'Pop’s lips skinned back from his teeth – crooked, eroded, pipe-yellow, but his own, by the bald-headed Christ – and if Kevin had seen him in that moment he would have done more than wonder if maybe Pop Merrill was something other than the Castle Rock version of the Kindly Old Sage of the Crackerbarrel: he would have known.'

I did enjoy The Sun Dog, the effect the camera has on both Kevin and Pop is enthralling, nightmares, infatuation and finally control. Pop is deployed almost like a drone and the people he runs into, in his strange robotic trance all have a little story of their own. The mind can play tricks and what he thinks he's doing and what he's actually doing are miles apart, cleverly done.

And finally the dog from hell, as it's demeanour changes, it looks ferocious and about to pounce, terrifying.

'That roar, full of frustration and purpose and frantic hunger, ripped through his brain again and again, threatening to split it and let in madness.'

Also posted at http://paulnelson.booklikes.com/post/...
Profile Image for Benji's Books.
123 reviews
September 13, 2023
Not bad, but there's a lot of unnecessary events and talking that take you away from the interior mystery that is the Sun Dog. The climax was also full of unnecessary ramblings in the character's head, when all we, the reader, wanted to read was what would happen in those last few pictures taken.

It would essentially be a character on the run from Freddy Krueger and right as Freddy raises his claws to hit you, you just start going on and on about your favorite show and then proceeded to give a ranking of every episode in grave detail, instead of focusing on the claws about to strike you.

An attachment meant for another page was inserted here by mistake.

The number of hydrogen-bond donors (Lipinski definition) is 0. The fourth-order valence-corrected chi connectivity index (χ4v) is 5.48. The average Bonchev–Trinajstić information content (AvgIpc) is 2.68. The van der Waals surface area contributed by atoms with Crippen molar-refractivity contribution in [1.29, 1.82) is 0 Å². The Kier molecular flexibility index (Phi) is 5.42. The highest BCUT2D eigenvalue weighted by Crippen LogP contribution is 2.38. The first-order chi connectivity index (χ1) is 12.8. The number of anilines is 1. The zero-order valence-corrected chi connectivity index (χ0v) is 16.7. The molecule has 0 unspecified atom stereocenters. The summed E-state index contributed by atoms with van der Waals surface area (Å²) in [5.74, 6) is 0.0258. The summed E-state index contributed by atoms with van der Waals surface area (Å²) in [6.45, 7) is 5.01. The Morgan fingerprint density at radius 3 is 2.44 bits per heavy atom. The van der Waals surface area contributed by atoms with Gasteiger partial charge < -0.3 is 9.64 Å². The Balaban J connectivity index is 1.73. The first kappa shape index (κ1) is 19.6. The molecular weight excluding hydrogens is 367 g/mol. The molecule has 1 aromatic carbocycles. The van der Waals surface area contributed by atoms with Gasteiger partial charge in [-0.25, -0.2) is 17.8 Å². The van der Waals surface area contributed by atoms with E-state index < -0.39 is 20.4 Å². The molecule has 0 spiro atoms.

But like I said, it wasn't a terrible read, rather good actually, just with a major rambling problem in the character's heads.
Profile Image for Ilana.
613 reviews164 followers
October 11, 2019
This Story was a great finale to “Four Past Midnight”, which includes three other stand alone novellas that had horror and a thread of madness as the only common themes I could discern, but then I am NOT and never was good at drawing those kinds of comparisons. This story is about a Polaroid camera which is apparently inhabited by the spirit of a dog-like creature from another dimension so that when Kevin gets the Sun model he’s been wanting and waiting for he’s thrilled with his fifteenth birthday present, until he takes his first trial shot and aims it at his parents and sister. He is completely perplexed about the result and shoots a whole pack of film to find out the camera only takes pictures of a very ugly and dangerous looking dog as it is slowly moving. Things go from being perplexing to terrifying during the following days as the polaroids shots emerge while Kevin tries to figure out what is going on and they all witness the shots showing the aggressive dog approaching the camera with a menacing snarl. This is when Kevin recognizes the dog is wearing an ugly string tie his great aunt has just gifted him and he becomes convinced the dog is out to kill him. There’s an old character who is less than honest who takes advantage of the whole situation and brings along a cast of wonderful characters. There is a spectacular and satisfying gore fest scene towards the end. And they lived happily ever after. Ha! I wonder if he wrote the sequel?The more I read Stephen King, the more I read Stephen King.